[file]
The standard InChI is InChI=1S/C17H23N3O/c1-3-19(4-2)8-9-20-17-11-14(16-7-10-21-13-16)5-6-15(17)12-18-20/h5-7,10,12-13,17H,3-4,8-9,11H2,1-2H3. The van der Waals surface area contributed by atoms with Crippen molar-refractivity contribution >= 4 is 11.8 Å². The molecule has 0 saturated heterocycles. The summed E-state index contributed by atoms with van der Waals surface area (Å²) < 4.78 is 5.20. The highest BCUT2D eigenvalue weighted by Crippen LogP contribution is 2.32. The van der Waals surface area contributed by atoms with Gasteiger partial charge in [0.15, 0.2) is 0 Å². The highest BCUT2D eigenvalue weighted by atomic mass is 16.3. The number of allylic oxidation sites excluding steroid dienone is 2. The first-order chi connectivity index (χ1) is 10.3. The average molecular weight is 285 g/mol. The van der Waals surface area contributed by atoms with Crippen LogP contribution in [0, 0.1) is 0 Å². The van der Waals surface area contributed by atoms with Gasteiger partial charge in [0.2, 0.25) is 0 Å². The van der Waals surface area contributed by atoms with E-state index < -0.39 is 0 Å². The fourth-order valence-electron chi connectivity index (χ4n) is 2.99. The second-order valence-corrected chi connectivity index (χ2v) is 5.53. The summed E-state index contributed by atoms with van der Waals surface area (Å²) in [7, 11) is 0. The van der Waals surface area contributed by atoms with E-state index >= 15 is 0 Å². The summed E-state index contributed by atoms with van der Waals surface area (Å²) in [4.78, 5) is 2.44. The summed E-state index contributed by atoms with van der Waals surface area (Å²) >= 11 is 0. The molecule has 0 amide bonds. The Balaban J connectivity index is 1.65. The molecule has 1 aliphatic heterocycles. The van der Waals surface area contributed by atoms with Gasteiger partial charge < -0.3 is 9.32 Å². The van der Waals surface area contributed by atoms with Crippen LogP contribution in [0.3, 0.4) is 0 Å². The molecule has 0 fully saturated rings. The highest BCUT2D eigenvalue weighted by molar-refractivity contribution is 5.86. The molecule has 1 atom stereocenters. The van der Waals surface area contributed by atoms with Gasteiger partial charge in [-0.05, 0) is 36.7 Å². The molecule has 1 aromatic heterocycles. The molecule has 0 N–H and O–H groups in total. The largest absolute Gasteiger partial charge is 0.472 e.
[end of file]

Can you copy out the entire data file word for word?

The standard InChI is InChI=1S/C17H23N3O/c1-3-19(4-2)8-9-20-17-11-14(16-7-10-21-13-16)5-6-15(17)12-18-20/h5-7,10,12-13,17H,3-4,8-9,11H2,1-2H3. The van der Waals surface area contributed by atoms with Crippen molar-refractivity contribution >= 4 is 11.8 Å². The molecule has 0 saturated heterocycles. The summed E-state index contributed by atoms with van der Waals surface area (Å²) < 4.78 is 5.20. The highest BCUT2D eigenvalue weighted by Crippen LogP contribution is 2.32. The van der Waals surface area contributed by atoms with Gasteiger partial charge in [0.15, 0.2) is 0 Å². The highest BCUT2D eigenvalue weighted by atomic mass is 16.3. The number of allylic oxidation sites excluding steroid dienone is 2. The first-order chi connectivity index (χ1) is 10.3. The average molecular weight is 285 g/mol. The van der Waals surface area contributed by atoms with Crippen LogP contribution in [0, 0.1) is 0 Å². The van der Waals surface area contributed by atoms with Gasteiger partial charge in [0.2, 0.25) is 0 Å². The van der Waals surface area contributed by atoms with E-state index < -0.39 is 0 Å². The fourth-order valence-electron chi connectivity index (χ4n) is 2.99. The second-order valence-corrected chi connectivity index (χ2v) is 5.53. The summed E-state index contributed by atoms with van der Waals surface area (Å²) in [7, 11) is 0. The van der Waals surface area contributed by atoms with E-state index >= 15 is 0 Å². The summed E-state index contributed by atoms with van der Waals surface area (Å²) in [4.78, 5) is 2.44. The summed E-state index contributed by atoms with van der Waals surface area (Å²) >= 11 is 0. The molecule has 0 amide bonds. The Balaban J connectivity index is 1.65. The molecule has 1 aliphatic heterocycles. The van der Waals surface area contributed by atoms with Gasteiger partial charge < -0.3 is 9.32 Å². The van der Waals surface area contributed by atoms with Crippen LogP contribution in [0.3, 0.4) is 0 Å². The molecule has 0 fully saturated rings. The highest BCUT2D eigenvalue weighted by molar-refractivity contribution is 5.86. The molecule has 1 atom stereocenters. The van der Waals surface area contributed by atoms with Gasteiger partial charge in [-0.05, 0) is 36.7 Å². The molecule has 1 aromatic heterocycles. The molecule has 0 N–H and O–H groups in total. The largest absolute Gasteiger partial charge is 0.472 e.